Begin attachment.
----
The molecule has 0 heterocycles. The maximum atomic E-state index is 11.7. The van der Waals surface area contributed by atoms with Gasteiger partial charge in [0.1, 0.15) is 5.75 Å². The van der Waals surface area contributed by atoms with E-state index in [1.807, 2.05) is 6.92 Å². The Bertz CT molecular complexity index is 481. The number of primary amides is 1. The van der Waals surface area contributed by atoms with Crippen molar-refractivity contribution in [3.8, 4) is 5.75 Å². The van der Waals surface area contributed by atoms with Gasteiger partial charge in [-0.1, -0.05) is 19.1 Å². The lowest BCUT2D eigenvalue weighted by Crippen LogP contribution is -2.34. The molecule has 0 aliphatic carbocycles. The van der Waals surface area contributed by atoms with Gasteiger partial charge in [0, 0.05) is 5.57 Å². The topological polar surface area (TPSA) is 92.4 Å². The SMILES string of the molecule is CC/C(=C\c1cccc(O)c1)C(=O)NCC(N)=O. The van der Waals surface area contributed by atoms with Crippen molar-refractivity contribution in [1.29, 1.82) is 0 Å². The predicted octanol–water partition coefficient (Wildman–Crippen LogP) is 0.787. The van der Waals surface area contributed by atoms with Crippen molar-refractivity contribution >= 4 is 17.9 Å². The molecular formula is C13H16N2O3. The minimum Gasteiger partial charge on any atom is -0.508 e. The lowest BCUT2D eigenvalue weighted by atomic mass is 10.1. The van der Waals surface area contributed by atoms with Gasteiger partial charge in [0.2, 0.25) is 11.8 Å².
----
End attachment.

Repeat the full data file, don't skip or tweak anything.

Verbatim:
The molecule has 0 heterocycles. The maximum atomic E-state index is 11.7. The van der Waals surface area contributed by atoms with Gasteiger partial charge in [0.1, 0.15) is 5.75 Å². The van der Waals surface area contributed by atoms with E-state index in [1.807, 2.05) is 6.92 Å². The Bertz CT molecular complexity index is 481. The number of primary amides is 1. The van der Waals surface area contributed by atoms with Crippen molar-refractivity contribution in [3.8, 4) is 5.75 Å². The van der Waals surface area contributed by atoms with Gasteiger partial charge in [-0.1, -0.05) is 19.1 Å². The lowest BCUT2D eigenvalue weighted by Crippen LogP contribution is -2.34. The molecule has 0 aliphatic carbocycles. The van der Waals surface area contributed by atoms with Gasteiger partial charge in [0, 0.05) is 5.57 Å². The topological polar surface area (TPSA) is 92.4 Å². The SMILES string of the molecule is CC/C(=C\c1cccc(O)c1)C(=O)NCC(N)=O. The van der Waals surface area contributed by atoms with Crippen molar-refractivity contribution in [1.29, 1.82) is 0 Å². The predicted octanol–water partition coefficient (Wildman–Crippen LogP) is 0.787. The van der Waals surface area contributed by atoms with Crippen molar-refractivity contribution >= 4 is 17.9 Å². The molecular formula is C13H16N2O3. The minimum Gasteiger partial charge on any atom is -0.508 e. The lowest BCUT2D eigenvalue weighted by atomic mass is 10.1. The van der Waals surface area contributed by atoms with Gasteiger partial charge in [0.2, 0.25) is 11.8 Å².